• Aguardiente (yes I know this was a con in Bogotá but by this point you’ve been brainwashed and it tastes like nostalgia rather than regret and tin cans)
  • Living in a jungle (HOW COOL IS THAT)
  • Watching firsthand as a city with a very recent, very difficult past reinvents itself using a combination of brilliant city infrastructure planning and sheer compassion is truly awe-inspiring
  • The beer (microbrewing is up-and-coming in the city and it’s AMAZING also some of it has secret weed in it fair warning)


  • The safer neighborhoods feel like a bubble. I’d walk around for an hour and hear only English, French or German
  • Living in a jungle (your clothing will NEVER BE DRY AGAIN)
  • The coffee (sadly, all the best Colombian coffee gets exported – though there are some local shops trying to change this!)

Lima, Peru


  • Ceviche (eat it alllll)
  • Pisco (don’t drink it alllll because it will murder you after 1 cocktail)
  • Fine dining (Central & Maido were two of the best meals I’ve ever had, for a quarter of the price of what that caliber restaurant in NYC costs)
  • Sunsets to die for
  • SURFING, my new addiction
  • Sleeping (seriously, I don’t know if it’s the sea breeze, LA-esque weather or the relaxed pace of the town, but even the biggest insomniacs in our group slept great here)
  • Ecosystem diversity (from the beaches around Lima to the desert oasis town a mile away where you can sand-surf dunes; from the Peruvian side of the Amazon rainforest to the cloud forests of the Andes, you’ll never run out of new terrain to explore)

Lima sunsets


  • You’ll want to spend so much time exploring Cusco (and the Inca Trail and Machu Picchu), Huacachina (aforementioned oasis town with dune buggies and sand-surfing) and Iquitos (the Amazon), you’ll miss out on Lima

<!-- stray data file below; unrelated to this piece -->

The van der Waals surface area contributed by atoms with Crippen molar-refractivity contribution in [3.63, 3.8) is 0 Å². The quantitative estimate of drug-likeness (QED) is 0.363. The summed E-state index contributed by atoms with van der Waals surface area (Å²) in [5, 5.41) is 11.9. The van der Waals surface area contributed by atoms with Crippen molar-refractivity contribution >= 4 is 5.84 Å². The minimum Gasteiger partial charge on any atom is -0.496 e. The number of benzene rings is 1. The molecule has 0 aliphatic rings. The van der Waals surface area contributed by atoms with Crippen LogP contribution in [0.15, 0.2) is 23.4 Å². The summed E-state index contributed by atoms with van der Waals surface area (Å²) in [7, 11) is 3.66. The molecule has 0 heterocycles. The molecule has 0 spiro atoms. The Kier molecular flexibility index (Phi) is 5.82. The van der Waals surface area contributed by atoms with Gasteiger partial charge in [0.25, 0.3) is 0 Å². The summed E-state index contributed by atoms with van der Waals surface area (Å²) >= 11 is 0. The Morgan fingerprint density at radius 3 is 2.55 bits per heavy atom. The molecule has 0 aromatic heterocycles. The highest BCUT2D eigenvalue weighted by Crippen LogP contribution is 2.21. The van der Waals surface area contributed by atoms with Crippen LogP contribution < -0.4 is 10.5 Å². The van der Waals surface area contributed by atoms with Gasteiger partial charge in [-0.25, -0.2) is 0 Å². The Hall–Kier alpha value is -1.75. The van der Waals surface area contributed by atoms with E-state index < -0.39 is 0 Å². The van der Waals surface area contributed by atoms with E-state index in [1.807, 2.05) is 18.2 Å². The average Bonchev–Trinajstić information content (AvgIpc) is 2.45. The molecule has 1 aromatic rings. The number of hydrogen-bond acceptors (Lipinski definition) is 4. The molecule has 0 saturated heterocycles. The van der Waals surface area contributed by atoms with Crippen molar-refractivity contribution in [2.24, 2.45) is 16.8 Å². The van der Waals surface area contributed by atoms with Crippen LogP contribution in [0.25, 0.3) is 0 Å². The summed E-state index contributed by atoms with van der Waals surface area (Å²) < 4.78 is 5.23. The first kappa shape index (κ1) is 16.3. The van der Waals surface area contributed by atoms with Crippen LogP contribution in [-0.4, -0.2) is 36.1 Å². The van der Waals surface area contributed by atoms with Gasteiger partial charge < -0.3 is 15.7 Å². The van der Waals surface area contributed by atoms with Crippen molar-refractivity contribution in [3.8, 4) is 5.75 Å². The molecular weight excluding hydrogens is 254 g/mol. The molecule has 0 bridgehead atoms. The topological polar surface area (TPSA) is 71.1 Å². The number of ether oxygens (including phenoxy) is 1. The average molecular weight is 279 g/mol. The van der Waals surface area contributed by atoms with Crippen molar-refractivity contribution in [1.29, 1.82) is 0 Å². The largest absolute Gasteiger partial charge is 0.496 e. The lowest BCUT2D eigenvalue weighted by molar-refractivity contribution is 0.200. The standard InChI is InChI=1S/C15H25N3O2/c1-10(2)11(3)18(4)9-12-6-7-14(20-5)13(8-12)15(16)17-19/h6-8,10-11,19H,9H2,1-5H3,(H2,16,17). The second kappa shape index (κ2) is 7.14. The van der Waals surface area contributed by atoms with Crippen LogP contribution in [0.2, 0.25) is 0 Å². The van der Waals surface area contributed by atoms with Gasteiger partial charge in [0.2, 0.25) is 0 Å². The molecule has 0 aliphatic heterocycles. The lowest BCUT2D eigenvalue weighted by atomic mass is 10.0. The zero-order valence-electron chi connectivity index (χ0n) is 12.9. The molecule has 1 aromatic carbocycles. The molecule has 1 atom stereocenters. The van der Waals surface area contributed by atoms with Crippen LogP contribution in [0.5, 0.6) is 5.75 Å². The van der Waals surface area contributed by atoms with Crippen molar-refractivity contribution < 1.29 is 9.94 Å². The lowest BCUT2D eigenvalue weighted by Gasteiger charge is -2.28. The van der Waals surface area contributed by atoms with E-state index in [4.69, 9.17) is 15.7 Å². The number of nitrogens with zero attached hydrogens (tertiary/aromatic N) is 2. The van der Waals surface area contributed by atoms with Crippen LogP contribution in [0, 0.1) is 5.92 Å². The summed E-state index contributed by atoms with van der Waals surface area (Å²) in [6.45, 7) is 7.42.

• Nightlife (maybe we were just burned-out after 2 months in Colombia, but things seemed more chill this month—and the going-out spots we did find weren’t in the best neighborhoods to visit late at night)
  • The sidewalks (this is definitely a me-problem but THEY WERE SO SLIPPERY I COULD BARELY WALK. probably fine if you’re a normal human with functioning balance, though)

Córdoba, Argentina


  • Hot people (literally everyone in Argentina is gorgeous)
  • Gauchos (Argentinian hotness with all the sometimes-problematic masculinity of USian cowboys

    Playing cowboy in the Sierras

  • Everything around Córdoba (horseback riding through the Sierras, camping in the Sierras, visiting a cool German-style village in the middle of Argentina, renting an Airbnb in the distant suburbs, basically any way we could leave Córdoba…)
  • Nightlife if you are a 21-year-old college student, I guess
  • Feeling like you’ve stepped through a time portal into mid-1990s Europe (PLATFORM SHOES ARE BACK. PAY PHONES ARE A THING. CASH-ONLY ECONOMY. NO FUNCTIONING ELEVATORS wait ok maybe some of this is farther back than the 90s…)